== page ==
TORONTO - There may be more support for HPV vaccination than you might expect, given the controversies that dogged the vaccine programs in their early days, a new study suggests.
But it also found misinformation about the vaccines abounds. And it gives public health officials clues as to how to reframe the debate about vaccines that protect against cancer-causing human papillomaviruses.
The research was done by scientists at Public Health Ontario who analyzed comments posted online in response to Canadian newspaper articles on HPV vaccine. It was published in the online journal PLoS One.
While there was lukewarm response to the vaccine in Ontario when the provincial program started in 2007, 80 per cent of Grade 8 girls were vaccinated against HPV in 2012-13, the most recent year for which data are available. (Three provinces currently or will soon also offer the vaccine to boys: Prince Edward Island, Alberta and Nova Scotia.)
"We still have a way to go. There are misperceptions," said senior author Dr. Shelley Deeks, the Ontario agency's medical director for immunization and vaccine preventable disease.
"And we need to focus on this vaccine as an anti-cancer vaccine, aside from the ... anti-STD type of promotions."
STD is short for sexually transmitted disease.
For the study, the authors searched for HPV vaccine-related articles published on the websites of Canadian newspapers in 2012. They found 71 articles which generated 3,073 reader comments posted by 1,198 people.
Nearly 53 per cent of the comments were favourable toward the vaccine, which Deeks admitted was a surprise.
But about a third of commenters posted negative remarks, questioning the safety of the vaccine, the motives of pharmaceutical companies and government and whether school-aged children were too young to be vaccinated against viruses that are sexually transmitted.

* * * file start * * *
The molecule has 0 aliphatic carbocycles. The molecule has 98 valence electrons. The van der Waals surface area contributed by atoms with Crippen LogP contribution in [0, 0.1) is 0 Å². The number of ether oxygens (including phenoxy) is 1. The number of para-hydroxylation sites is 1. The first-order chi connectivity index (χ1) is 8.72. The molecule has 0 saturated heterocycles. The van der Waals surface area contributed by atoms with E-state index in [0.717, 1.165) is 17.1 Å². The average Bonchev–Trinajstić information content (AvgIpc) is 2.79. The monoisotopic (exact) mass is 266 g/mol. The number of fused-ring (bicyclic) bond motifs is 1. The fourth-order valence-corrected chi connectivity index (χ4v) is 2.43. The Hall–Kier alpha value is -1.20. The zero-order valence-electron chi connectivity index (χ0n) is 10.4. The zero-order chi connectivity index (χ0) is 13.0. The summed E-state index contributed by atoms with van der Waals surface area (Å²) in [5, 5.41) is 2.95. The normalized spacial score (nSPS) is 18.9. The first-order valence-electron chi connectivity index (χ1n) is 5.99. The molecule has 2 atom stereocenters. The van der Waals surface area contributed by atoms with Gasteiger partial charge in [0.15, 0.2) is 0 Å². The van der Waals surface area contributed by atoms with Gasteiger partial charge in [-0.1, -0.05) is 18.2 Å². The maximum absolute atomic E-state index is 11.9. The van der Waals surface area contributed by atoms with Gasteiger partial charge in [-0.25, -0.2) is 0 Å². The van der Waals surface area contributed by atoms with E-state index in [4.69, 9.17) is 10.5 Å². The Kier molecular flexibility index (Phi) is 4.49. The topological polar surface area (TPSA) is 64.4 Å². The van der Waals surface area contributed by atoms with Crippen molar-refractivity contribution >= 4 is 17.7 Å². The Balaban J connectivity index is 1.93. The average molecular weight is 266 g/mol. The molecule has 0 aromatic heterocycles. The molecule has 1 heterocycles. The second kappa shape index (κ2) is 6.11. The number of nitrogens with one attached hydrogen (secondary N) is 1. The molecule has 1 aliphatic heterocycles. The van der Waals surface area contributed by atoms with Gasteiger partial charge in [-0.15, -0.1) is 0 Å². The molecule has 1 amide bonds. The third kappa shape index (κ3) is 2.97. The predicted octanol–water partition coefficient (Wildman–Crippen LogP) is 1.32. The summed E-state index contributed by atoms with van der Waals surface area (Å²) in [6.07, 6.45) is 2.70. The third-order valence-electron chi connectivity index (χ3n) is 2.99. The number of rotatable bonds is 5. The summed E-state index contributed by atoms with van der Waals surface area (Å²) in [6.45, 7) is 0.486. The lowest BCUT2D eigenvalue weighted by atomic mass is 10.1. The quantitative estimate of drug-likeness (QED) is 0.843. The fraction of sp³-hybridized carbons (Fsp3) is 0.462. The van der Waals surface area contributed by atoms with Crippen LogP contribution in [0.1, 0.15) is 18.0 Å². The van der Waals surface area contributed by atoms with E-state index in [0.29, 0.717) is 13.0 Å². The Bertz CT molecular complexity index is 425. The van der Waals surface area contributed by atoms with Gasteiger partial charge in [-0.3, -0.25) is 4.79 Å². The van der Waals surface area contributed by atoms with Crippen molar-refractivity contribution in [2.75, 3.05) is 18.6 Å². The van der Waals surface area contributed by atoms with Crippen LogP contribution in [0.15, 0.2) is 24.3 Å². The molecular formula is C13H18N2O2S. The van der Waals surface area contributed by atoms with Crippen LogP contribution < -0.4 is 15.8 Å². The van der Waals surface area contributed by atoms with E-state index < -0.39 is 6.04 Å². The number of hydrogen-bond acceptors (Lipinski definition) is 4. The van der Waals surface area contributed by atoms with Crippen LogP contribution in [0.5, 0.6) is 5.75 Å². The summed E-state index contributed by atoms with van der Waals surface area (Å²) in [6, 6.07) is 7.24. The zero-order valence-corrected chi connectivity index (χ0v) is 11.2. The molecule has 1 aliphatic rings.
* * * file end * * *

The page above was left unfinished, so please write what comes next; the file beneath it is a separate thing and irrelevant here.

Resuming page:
Often the negative comments contained some truth — just not the whole story, Deeks said.
For instance, some noted most people clear HPV infection on their own. But a small number don't and they are the people who go on to develop cervical cancer, penile and anal cancers and other forms of the disease. And it is currently not possible to predict who will and who won't.
"There's a kernel of truth. But it's just not the whole truth. And it's the important piece that they're missing."
There are two HPV vaccines — Gardasil, made by Merck, and Cervarix, made by GSK. Both protect against infection with human papillomaviruses that cause cervical cancer; Gardasil also protects against HPV viruses that cause genital warts.
People contract these viruses through sexual activity. It is estimated that at least 70 per cent of sexually active people are infected at least once in their lifetimes. Studies have shown infection often happens within the first couple of years after a person becomes sexually active.
Because of that — and the fact that younger immune systems respond better to these vaccines — provincial and territorial programs deliver these vaccines early. Several jurisdictions start in Grade 4, while others start in Grades 5 through 8.
But vaccinating at these ages triggered concern in some quarters that the vaccine would give girls licence to have sex at an earlier age.
In some locations Roman Catholic school boards initially refused to let public health departments set up clinics in their schools. One such ban, by Calgary's Catholic board, was lifted during the year the researchers were studying.
Deeks said the comments suggest that focusing more attention on the cancer prevention qualities of the vaccine might help public health overcome parental concerns.
Eve Dube of Quebec's public health agency agreed. A medical anthropologist, Dube noted that hepatitis B vaccine has not experienced the same resistance.
That vaccine protects against a virus that can cause liver cancer. It is given either in infancy or in Grades 4 through 7, depending on the province or territory. Hepatitis B can also be transmitted through sex.
Dube, who has been involved in similar studies to this one, suggested assessing comment boards can give public health authorities a different and potentially broader view of public perceptions of vaccines.
"It gives you a more qualitative understanding of what people think," she said.